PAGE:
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Soup Box Derby keeps motoring on, even in 40th year
Despite turning 40 this Saturday, Langley’s Soup Box Derby shows no sign of slowing down.
Race conditions were perfect with sunny skies and hundreds of spectators lining First Street in anticipation of the big race.
Organizers renamed the stretch of road Zippy Raceway, honoring 9-year-old Tobiah “Zippy” Leonard, who was a fixture at the Soup Box Derby from the time she was a pre-schooler until she passed away in a tragic accident Christmas Day of last year. Her mother watched as Zippy’s dad Tim, with friends and family as co-pilots, shot down the hill in the family’s signature racer.
Long-time racer Peter Lawlor — now in his 90s — and Gary Piper in his trusted outhouse racer opened the race day. They reached impressive speeds.
Piper said that he remembered the first race 40 years ago.
“We had an entry in the first one,” he recalled. “But I have been a driver only in the more newer races.”
Gear is an important factor in racing, he said. Each year the outhouse — built by Bob Dalton — gets refined a bit.
“The first couple of years were scary,” he said.
The race is about style as much as speed. This year’s biggest splash was made by Kimmer Morris and Carl Magnusson doing their original Gangnam Style dance across the finish line. From heat to heat more spectators joined the dancing. But their racer didn’t lag behind in style either. Flames were shooting from the back of the vehicle as Magnusson and Morris rolled down the hill.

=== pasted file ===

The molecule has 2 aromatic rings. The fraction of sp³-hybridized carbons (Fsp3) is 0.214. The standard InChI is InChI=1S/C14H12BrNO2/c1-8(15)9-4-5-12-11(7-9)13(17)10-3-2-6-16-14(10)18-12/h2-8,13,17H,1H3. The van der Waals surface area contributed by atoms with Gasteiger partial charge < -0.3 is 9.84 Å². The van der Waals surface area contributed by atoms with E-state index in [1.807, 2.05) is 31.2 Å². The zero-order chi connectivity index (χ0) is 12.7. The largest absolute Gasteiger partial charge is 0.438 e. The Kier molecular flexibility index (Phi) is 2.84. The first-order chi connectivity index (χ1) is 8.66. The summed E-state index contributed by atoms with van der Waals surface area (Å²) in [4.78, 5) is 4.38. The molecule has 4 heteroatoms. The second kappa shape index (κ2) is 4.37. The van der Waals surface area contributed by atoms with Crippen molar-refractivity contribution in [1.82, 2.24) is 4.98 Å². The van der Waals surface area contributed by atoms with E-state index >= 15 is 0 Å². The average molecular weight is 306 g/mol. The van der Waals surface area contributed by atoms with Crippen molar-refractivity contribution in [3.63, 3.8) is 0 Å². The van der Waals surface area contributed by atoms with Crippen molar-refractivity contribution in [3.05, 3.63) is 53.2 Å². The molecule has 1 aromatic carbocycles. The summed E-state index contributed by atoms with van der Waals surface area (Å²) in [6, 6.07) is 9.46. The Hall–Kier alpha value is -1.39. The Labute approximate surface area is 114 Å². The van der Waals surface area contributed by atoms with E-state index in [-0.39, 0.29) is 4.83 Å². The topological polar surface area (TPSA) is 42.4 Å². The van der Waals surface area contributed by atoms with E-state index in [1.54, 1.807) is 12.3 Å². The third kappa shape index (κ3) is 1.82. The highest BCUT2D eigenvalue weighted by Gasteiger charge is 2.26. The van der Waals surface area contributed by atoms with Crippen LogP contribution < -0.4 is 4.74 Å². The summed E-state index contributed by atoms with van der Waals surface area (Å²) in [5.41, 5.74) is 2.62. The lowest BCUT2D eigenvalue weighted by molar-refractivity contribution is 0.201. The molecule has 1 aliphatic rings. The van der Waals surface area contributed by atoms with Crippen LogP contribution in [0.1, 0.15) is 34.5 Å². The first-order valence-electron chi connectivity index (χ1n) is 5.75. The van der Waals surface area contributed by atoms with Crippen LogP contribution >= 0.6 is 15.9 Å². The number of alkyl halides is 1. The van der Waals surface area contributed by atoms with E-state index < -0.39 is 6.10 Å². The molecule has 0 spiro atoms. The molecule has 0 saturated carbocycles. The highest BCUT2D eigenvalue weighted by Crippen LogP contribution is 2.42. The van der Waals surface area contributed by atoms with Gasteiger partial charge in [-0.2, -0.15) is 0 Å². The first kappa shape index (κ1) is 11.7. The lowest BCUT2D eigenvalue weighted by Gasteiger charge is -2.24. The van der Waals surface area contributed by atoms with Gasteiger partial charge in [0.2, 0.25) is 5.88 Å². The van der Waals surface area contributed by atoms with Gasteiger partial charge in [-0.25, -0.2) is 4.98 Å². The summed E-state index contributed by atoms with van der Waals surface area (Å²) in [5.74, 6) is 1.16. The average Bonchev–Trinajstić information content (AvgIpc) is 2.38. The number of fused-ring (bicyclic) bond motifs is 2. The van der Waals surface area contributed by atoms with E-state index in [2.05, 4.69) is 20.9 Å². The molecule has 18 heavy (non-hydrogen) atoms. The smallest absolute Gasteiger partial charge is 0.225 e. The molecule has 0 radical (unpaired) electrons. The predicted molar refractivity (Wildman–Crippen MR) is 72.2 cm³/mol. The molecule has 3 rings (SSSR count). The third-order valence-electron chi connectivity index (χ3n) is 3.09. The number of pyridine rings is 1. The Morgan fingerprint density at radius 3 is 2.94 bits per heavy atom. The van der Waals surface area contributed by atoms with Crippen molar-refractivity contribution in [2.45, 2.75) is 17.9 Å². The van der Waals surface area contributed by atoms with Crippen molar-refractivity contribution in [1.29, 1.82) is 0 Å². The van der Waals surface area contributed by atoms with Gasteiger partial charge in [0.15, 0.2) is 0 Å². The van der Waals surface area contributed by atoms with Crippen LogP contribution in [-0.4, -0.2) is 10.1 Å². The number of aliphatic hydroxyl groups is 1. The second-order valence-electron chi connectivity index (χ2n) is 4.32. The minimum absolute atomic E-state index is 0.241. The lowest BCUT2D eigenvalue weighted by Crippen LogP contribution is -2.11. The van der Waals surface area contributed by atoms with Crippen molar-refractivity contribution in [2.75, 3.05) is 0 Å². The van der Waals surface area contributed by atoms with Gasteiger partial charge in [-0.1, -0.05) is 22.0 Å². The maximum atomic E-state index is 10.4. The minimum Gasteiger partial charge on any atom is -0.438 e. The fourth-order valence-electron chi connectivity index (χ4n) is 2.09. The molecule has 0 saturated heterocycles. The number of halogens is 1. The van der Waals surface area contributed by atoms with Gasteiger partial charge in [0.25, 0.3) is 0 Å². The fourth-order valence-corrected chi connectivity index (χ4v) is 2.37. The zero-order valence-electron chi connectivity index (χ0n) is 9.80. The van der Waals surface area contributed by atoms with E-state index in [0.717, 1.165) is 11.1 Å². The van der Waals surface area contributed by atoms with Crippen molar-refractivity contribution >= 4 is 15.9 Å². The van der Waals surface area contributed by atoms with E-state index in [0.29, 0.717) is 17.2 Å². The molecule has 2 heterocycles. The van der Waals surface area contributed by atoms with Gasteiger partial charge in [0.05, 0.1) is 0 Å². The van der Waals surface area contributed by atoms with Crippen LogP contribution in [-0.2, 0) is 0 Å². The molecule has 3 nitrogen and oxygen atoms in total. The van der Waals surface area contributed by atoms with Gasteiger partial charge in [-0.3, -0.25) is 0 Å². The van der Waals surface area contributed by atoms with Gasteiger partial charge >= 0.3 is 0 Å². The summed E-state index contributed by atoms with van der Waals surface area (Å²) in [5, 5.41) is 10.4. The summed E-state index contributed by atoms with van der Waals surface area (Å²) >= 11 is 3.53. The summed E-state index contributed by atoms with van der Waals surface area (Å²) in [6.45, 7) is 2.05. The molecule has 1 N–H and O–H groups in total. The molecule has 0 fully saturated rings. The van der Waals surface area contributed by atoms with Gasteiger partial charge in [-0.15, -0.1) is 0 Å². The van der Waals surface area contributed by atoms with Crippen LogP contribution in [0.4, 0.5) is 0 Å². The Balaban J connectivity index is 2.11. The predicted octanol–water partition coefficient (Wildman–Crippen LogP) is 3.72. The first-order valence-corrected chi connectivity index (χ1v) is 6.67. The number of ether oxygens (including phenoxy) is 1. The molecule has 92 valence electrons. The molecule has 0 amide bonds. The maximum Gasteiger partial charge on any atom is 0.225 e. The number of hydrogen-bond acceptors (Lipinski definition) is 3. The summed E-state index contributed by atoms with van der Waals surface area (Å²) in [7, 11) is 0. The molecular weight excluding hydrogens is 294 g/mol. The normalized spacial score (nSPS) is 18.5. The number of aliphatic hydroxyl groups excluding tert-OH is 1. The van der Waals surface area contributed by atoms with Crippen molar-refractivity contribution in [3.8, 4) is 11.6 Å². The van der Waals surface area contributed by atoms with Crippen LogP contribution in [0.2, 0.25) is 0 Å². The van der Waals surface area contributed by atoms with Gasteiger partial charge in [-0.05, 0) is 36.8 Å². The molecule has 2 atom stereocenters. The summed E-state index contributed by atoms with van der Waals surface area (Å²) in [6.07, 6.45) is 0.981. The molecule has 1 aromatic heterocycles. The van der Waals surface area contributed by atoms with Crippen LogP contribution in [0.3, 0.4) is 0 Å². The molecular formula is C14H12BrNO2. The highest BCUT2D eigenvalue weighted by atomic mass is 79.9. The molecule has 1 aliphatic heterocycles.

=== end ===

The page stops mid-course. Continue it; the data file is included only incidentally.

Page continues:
Longtime race announcer Sue Frause got a new sidekick this year. Nymbol of Nymbol’s Secret Garden helped commentate the race and handed out gift certificates to spectators.
A driving force in putting the race on each year is Tucker Stevens.
“My favorite thing was having one more opportunity to race my old friend Peter Lawlor, the ‘Over Ripe’ Banana. He won the race,” Stevens said, referring to Lawlor’s bright yellow racer shooting down the track. Lawlor left several racers behind him.
While Lawlor was the oldest contestant; the race attracted competitors of all ages and kids as young as 2 strapped on helmets and rolled down First Street with parents at the helm.
“The part I enjoy the most is seeing the children and their families taking part in this event. This event will be going on for many years and will make Langley a place to visit and have a wonderful time,” Stevens said.
The first derby was held in 1972. It got its name because the first race was sponsored by the soup co-op that fed people in town back then. The race was held regularly until the 1990s when it became not much more than a memory for most Langleyites.
“When I became the president of the Langley Community Club in 2000, the request was made to bring back the Soup Box Race,” Tucker said. “So in 2002, with a lot of help from many wonderful people, the race returned. Then LCC members said let’s make it a yearly event and — the rest is history.”